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A backpack for winter and alpine environments.

Osprey developed the Variant 37 Backpack with features any winter climber will appreciate. With crampon and wand pockets, ice tool holsters, and a three-point haul system, this pack begs to climb frozen waterfalls and glacier-covered peaks. The Opsrey Variant has a removable frame sheet and hip-belt for easier climbing or when you want to reduce overall weight. A removable top pocket with spindrift collar lets you streamline still further for missions that gram-ditching zeal.

  • Removable HDPE frame sheet provides lightweight rigidity to help transfer the load to your hips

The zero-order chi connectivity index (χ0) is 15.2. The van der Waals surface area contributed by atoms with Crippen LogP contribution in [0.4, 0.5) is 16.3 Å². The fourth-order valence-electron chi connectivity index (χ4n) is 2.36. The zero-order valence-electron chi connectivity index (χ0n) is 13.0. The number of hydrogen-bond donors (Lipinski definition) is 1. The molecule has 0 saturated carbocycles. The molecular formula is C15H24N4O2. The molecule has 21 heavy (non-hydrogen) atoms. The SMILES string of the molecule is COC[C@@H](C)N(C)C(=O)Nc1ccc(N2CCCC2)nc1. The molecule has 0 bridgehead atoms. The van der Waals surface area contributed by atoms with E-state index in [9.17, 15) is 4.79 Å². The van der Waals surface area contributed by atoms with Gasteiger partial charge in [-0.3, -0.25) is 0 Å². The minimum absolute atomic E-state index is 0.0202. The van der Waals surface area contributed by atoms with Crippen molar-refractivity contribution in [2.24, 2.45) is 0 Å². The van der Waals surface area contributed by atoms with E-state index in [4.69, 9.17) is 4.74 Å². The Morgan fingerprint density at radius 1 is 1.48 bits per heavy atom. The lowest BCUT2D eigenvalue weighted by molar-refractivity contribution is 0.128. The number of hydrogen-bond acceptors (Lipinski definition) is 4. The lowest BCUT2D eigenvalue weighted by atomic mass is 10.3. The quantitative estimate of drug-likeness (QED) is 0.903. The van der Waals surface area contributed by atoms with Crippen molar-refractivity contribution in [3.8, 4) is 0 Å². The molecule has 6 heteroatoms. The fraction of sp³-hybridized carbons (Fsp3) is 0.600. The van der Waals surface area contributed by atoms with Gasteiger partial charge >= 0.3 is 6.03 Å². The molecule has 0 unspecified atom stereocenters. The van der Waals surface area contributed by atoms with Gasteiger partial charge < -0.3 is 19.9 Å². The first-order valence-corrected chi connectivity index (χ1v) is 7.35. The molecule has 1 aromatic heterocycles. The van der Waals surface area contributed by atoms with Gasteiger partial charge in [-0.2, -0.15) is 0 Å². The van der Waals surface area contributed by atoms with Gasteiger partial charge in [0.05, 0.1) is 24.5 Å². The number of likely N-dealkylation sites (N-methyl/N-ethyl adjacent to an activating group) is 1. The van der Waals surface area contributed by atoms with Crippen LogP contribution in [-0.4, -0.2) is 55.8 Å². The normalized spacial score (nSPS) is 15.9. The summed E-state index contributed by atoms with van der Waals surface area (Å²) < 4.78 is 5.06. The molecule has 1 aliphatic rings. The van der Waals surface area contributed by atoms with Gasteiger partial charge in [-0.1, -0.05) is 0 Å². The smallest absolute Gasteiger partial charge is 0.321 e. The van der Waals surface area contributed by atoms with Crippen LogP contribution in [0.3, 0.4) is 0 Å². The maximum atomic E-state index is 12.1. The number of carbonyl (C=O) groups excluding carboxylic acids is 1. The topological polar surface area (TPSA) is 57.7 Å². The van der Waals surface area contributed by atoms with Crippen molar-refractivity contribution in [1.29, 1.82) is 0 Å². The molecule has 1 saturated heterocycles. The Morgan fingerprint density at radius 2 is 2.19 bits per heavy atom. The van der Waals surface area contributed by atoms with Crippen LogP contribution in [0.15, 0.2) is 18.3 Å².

• Thermoformed contoured backpanel provides cushioning and is shaped to better encourage air flow
  • Contoured hip-belt curves around and pads your hips to ensure your load rests where it should; reverse-wrap ErgoPull closure makes cinching down belt easy
  • Padded shoulder straps ergonomically shaped for chafe-free performance and pressure-reducing comfort
  • Removable top lid lets you ditch extra weight for summit bids and fast-packing
  • Unique side compression straps are low-profile and let you adjust the pack's volume to fit different load sizes
  • Glove-friendly buckles improve ease of use
  • Under-lid rope compression strap holds your rope in place during mellow pitches or bootpacks
  • Dual ice-tool loops and keep your vertical gear on lockdown until it's needed